This is a review of a premises liability claim in which a New York City police officer was injured during a patrol. While walking his beat, he had tripped over a protrusion from the sidewalk and fell, fracturing his right ankle.
The police officer sued the City of New York and, eventually, the property owner of the building adjacent to the piece of the sidewalk where he fell. The building owner responded by filing an Order to Show Cause and a Motion for Summary Judgment.
On March 6th, 2011, police officer Dave Velder was on duty walking his beat near 52nd Street and Broadway in New York City. As he was walking, he suddenly tripped and fell over a metal cap which was protruding up and out of the sidewalk. The fall resulted in severe pain and discomfort which prevented him from being able to stand.
Some passersby saw Velder fall and came to his aid. Velder radioed in for assistance and within a few minutes a New York City ambulance arrived. Velder was taken to Mount Sinai Hospital where he was treated. There an orthopedic surgeon ordered both an MRI and a CAT scan.
The results of the tests showed Velder suffered compound fractures to the tibia and fibula bones in his right leg, as well as a tear to his Achilles' tendon.
At first Velder filed a lawsuit against the City and not the owner of the adjacent building, Division Ten. Velder alleged the City alone was responsible for the maintenance of the sidewalk.
The City responded by denying liability for Velder's injuries, stating the metal cap he fell over was part of a water line which fed the building owned by Division Ten. As a result they said Division Ten should be liable, and not the City.
Because of Court delays, Division Ten wasn't brought into Velder's lawsuit until 120 days had elapsed since the original lawsuit had been filed.
Division Ten prepared a Motion for Summary Judgment alleging although its property abutted the sidewalk, it didn't own the sidewalk, nor was it responsible for its maintenance. Division Ten asked the Court to grant their Motion and dismiss the case against them.
The problem though was that New York State had a law which prohibited a defendant from filing a Motion for Summary Judgment after 120 days passed from the filing of the original lawsuit. Division Ten wasn't brought into the lawsuit until the 120th day.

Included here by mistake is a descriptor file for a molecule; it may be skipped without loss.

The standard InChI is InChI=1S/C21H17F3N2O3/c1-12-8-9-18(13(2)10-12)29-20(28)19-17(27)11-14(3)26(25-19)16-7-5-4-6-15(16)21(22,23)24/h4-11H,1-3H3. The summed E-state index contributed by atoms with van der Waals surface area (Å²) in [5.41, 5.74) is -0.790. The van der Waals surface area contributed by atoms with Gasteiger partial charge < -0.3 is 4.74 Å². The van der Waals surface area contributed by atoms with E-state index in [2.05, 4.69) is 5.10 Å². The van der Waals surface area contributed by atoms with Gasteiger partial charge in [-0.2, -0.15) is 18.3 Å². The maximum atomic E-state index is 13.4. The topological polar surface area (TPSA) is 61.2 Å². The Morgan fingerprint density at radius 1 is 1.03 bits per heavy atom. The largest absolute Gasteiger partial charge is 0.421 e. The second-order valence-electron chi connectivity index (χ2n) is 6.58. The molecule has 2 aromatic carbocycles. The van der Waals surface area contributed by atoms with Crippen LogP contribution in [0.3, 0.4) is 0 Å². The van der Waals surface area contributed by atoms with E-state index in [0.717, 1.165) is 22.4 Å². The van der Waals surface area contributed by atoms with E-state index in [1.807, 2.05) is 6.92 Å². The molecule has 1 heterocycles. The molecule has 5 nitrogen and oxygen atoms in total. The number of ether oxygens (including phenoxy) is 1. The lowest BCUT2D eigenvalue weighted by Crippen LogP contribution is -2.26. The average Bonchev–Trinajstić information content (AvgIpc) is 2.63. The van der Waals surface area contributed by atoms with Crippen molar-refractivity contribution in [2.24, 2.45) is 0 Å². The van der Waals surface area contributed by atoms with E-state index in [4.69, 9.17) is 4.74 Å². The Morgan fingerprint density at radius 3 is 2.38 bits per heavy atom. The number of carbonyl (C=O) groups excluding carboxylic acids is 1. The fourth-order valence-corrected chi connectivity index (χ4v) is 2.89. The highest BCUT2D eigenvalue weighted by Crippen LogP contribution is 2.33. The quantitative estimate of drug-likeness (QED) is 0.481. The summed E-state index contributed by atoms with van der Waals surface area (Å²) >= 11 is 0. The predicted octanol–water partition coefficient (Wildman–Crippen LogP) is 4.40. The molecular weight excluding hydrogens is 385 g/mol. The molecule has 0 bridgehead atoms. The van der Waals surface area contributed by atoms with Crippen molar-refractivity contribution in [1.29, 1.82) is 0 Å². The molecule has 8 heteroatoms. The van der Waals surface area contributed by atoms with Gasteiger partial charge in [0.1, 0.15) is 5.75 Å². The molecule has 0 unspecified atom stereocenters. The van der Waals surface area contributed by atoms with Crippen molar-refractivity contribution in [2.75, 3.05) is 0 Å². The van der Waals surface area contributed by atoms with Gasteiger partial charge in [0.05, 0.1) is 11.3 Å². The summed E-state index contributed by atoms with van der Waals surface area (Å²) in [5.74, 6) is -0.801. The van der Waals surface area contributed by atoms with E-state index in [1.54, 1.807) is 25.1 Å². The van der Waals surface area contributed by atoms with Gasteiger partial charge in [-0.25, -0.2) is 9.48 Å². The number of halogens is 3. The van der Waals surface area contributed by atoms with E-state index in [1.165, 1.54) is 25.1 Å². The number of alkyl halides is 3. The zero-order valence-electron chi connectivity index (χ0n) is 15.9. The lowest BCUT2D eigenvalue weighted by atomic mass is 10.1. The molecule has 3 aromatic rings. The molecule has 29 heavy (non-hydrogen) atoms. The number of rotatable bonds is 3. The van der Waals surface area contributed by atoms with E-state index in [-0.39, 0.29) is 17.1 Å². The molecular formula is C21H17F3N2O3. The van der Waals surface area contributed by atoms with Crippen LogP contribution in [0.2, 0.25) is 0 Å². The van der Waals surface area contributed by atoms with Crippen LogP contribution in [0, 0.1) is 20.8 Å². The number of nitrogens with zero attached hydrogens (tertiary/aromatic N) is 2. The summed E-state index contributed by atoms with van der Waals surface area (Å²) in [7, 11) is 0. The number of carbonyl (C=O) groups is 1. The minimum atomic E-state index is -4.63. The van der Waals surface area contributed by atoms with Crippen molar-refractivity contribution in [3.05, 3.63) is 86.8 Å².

They knew they didn't have enough time to prepare and file a Motion for Summary Judgment against the City, and they quickly prepared an Order to Show Cause requesting the Court grant them additional time to file their Motion.
Requests for Orders to Show Cause are sometimes used in premises liability claim injury lawsuits as well as other civil lawsuits. Many times they are filed as emergency measures.
Orders to Show Cause are different from other motions in that they only require one party to be present at the hearing. After the court decides the motion, it will come back to it a period of time later and listen to any arguments from the opposing party. The Court can then decide to either uphold its decision or reverse it.
Because only one party needs to be present, Orders to Show Cause can proceed faster than a normal motion. They are also one of the few ways in a premises liability claim for one party to interact with the court without having to notify the opposing side first.
The Court heard Division Ten's request for an Order to Show Cause. The hearing was held without the City knowing about or being present to argue against it.
The Court granted Division Ten's Order and extended the time period for Division Ten to file its Motion for Summary Judgment an additional 90 days.
A Motion for Summary Judgment is a legal tool usually filed by a defendant in a lawsuit. It is a statement to the Court saying the Plaintiff's lawsuit really doesn't allege any material facts or issues to be tried, and that allowing the case to go to trial would be a waste of the Court's and the defendant's time.
Once a defendant files his Motion for Summary Judgment, the burden shifts to the plaintiff to show he does have sufficient material facts to establish a prima facie case.
Having a prima facie case for Velder meant he had to place into evidence enough facts so there was at least a presumption that Division Ten or the City may have actually done something wrong, which then resulted in Velder's injuries.
Specifically, to get his premises liability claim to trial, Velder had to show:
In this case the Court found Velder's evidence was sufficient to prove both Division Ten and the City owed Velder a duty of reasonable care, and that they breached that duty, resulting in Velder's injuries.
The jury decided in favor of Velder, awarding him the amount of $150,300.
*This case example is for educational purposes only. It is based on actual events although names have been changed to protect those involved. Any resemblance to real persons or entities is purely coincidental.
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